You are holding up a ceiling
with both arms. It is very heavy,
but you must hold it up, or else
it will fall down on you. Your arms
are tired, terribly tired,
and, as the day goes on, it feels
as if either your arms or the ceiling
will soon collapse.
something wonderful happens:
a man or a woman,
walks into the room
and holds their arms up
to the ceiling beside you.
So you finally get
to take down your arms.
You feel the relief of respite,
the blood flowing back
to your fingers and arms.
And when your partner’s arms tire,
you hold up your own
to relieve him again.
And it can go on like this
for many years
without the house falling.
I was recently reminded of this poem by Michael Blumenthal, which we chose as a reading at our wedding in June 2005.
Shaun and I bought a new light fitting for our lounge, rather on a whim, because it looked good in the shop. We ordered it, and when it arrived, we realised it was heavy, being made of beaten brass. Thus whilst Shaun fixed it into place, I was required to stand somewhat precariously on a chair, holding up the fitting, so that he could position the wires inside before screwing the cover tight. It was a difficult task and we had to keep stopping to rest our cricked necks and aching arms. But it was one of those jobs that is shared in the kind of relaxed intimacy that comes from being together for a number of years.
My thoughts turn from the prosaic fitting of a light, to the far more emotive consideration of support in the face of trauma. I often say to Shaun,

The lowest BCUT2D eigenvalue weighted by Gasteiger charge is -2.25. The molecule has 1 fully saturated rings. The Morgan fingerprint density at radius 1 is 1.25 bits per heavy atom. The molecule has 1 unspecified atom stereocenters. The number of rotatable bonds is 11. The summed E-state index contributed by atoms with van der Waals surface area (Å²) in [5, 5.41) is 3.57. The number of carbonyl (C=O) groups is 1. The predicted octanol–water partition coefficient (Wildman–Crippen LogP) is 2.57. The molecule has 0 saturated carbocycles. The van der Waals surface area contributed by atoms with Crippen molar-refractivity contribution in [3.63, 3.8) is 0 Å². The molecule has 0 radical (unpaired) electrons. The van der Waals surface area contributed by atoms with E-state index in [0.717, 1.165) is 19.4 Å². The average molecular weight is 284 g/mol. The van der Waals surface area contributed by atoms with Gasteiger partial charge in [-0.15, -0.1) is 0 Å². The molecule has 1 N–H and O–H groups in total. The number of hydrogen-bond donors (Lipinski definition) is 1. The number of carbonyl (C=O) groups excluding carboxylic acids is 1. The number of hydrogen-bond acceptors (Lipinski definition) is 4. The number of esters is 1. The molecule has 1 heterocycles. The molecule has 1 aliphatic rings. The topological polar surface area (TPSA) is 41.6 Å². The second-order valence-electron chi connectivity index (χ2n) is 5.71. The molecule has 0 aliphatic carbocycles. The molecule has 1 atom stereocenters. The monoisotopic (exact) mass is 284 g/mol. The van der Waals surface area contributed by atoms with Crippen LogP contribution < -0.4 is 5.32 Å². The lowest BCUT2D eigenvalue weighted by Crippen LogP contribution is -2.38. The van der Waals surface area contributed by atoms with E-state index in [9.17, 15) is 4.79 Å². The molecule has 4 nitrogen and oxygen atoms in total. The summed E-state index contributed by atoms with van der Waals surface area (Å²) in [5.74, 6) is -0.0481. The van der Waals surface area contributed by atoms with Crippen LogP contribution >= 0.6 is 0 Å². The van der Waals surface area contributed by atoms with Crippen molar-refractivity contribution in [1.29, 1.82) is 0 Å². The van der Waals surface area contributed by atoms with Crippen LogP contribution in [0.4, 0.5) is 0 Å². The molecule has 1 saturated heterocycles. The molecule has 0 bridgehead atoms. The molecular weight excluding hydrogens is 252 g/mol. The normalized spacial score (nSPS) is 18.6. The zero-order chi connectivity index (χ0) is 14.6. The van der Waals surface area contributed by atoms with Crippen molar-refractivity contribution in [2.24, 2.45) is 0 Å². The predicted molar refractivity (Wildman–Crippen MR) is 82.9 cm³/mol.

“I don’t know how I would have coped with losing James, without you to support me”.
He is self-deprecating and tells me that I would have managed.
But for me, the figurative relief of respite, when I finally get to take down my arms and am lucky enough to have my husband’s love and strength to sustain me, is significant in my progress along the grief road over the past ten years.
It is a sad fact that we had been married a scant six weeks when James died. How unfair it was on Shaun, to effectively also lose the woman he had just married, but thankfully he is still here, helping me to hold up the ceiling.
I am very lucky to have many other arms to help me hold up the ceiling, too. By expanding a support network as I work through my grief for the loss of my son, I have increased the number of willing arms that are there to give me the care that I need, just when I need it. And I hope that works both ways, through my being able to reciprocate.
And it is not just family and friends who help me so much …, spiritual support is no less tangible than the friend who offers a chat, a listening ear and a hug when it is called for. In my solitary moments, even when I am physically on my own, I do not feel alone in the true sense of the word.
These loving arms take many forms and as long as I remain open to their embrace, I feel that I can forge ahead through many difficulties. It is exciting to explore different modalities of support, and learn to trust them with faith.
Ironically, once the light fitting was secured, we decided we didn’t like it as much as the one that had been before. Thus we had another pantomime event of ‘arms up in turn’ to take the darned thing down again. Anyone want a beaten brass light fitting?